Coupled with increasingly bellicose threats against Iran, this created a sense of increasing concern in Tehran. The Iranians responded by taking Muqtada al-Sadr to Iran and fragmenting his army. This led to a dramatic decline in the civil war between Shia and Sunni and in turn led to the current decline in violence.
I have nothing to say other than………REALLY?
The war – or at least Stratfor’s view of it – thus went through four phases:
Winter 2002-March 2003: The period that began with the run-up to invasion, in which the administration chose the best of a bad set of choices and then became overly optimistic about the war’s outcome.
April 2003-Summer 2003: The period in which the insurgency developed and the administration failed to respond.
Fall 2003-late 2006: The period in which the United States fought a multisided war with insufficient forces and a parallel political process that didn’t match the reality on the ground.
Late 2006 to the present: The period known as the surge, in which military operations and political processes were aligned, leading to a working alliance with the Sunnis and the fragmentation of the Shia. This period included the Iranians restraining their Shiite supporters and the United States removing the threat of war against Iran through the National Intelligence Estimate.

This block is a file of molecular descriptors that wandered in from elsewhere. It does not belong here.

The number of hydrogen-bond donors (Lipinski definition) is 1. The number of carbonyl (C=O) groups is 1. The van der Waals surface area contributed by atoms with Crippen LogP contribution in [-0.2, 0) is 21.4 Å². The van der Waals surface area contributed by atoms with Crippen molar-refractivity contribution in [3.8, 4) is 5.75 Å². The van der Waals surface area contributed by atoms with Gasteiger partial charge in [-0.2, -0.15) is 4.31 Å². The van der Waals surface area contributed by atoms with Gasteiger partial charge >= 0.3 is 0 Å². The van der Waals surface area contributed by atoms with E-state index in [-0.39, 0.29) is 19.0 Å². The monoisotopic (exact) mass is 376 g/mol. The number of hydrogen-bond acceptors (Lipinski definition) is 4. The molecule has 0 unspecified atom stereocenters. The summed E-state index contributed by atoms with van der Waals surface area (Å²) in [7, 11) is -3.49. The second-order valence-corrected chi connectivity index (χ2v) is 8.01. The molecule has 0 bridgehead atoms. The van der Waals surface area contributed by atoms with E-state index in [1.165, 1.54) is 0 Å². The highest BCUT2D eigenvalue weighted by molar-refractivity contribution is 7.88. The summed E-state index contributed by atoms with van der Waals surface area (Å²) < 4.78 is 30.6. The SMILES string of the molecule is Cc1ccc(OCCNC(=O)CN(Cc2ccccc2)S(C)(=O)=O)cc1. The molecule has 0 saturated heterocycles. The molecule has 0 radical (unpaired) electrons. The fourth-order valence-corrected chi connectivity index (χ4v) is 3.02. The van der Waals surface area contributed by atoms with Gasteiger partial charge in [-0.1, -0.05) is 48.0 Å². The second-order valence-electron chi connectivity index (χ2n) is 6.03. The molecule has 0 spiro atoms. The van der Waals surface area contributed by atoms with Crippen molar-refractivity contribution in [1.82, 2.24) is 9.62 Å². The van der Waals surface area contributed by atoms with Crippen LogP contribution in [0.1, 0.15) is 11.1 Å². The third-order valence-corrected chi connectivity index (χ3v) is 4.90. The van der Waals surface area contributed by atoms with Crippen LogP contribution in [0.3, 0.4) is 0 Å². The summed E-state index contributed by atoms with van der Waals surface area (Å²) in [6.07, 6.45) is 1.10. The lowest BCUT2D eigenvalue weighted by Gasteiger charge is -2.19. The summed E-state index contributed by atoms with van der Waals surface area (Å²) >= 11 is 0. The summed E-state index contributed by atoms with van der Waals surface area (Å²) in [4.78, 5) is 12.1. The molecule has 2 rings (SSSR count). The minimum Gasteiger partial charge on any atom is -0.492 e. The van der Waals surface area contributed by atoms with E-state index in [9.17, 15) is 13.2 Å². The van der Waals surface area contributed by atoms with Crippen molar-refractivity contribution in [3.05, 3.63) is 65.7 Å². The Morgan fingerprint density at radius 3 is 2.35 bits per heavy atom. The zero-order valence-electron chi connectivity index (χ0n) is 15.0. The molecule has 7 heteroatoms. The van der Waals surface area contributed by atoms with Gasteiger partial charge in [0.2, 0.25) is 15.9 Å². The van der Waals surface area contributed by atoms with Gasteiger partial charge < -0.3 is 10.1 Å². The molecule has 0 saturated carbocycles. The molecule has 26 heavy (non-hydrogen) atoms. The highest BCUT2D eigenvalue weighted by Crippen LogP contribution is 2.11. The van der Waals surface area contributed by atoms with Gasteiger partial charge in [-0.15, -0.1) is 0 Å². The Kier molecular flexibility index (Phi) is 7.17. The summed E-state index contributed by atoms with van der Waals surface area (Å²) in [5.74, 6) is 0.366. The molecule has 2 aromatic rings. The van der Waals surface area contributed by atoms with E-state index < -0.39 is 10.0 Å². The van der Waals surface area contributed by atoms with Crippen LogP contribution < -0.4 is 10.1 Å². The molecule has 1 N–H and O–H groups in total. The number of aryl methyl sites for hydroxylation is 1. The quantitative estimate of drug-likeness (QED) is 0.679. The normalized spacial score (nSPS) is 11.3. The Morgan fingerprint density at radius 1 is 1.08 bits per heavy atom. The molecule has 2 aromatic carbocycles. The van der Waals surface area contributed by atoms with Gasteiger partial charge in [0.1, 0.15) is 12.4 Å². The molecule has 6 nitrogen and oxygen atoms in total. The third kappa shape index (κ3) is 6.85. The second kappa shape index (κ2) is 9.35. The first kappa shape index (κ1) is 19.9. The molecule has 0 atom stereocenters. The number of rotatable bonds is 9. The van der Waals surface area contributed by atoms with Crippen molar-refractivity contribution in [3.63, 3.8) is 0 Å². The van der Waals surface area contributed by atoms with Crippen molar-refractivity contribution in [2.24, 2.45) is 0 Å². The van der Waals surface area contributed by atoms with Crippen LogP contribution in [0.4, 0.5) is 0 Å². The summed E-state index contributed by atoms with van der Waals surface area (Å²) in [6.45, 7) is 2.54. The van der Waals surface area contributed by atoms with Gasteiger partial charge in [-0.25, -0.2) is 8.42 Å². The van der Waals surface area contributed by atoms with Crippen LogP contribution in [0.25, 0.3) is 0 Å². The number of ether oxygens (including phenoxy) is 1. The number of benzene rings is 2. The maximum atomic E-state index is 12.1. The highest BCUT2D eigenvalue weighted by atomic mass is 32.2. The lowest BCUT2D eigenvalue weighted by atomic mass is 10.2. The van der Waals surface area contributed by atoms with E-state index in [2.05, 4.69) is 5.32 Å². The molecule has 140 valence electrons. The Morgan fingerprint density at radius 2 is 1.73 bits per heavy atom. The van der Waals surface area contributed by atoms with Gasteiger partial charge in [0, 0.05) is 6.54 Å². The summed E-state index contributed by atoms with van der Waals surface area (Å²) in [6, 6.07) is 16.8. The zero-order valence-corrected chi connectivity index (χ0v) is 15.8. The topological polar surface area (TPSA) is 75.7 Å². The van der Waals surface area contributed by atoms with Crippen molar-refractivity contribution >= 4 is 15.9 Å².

The key moment in the war occurred between May 2003 and July 2003. This consisted of the U.S. failure to recognize that an insurgency in the Sunni community had begun and its delay in developing a rapid and effective response, creating the third phase – namely, the long, grueling period in which combat operations were launched, casualties were incurred and imposed, but the ability to move toward a resolution was completely absent. It is unclear whether a more prompt response by the Bush administration during the second period could have avoided the third period, but the second period certainly was the only point during which the war could have been brought under control.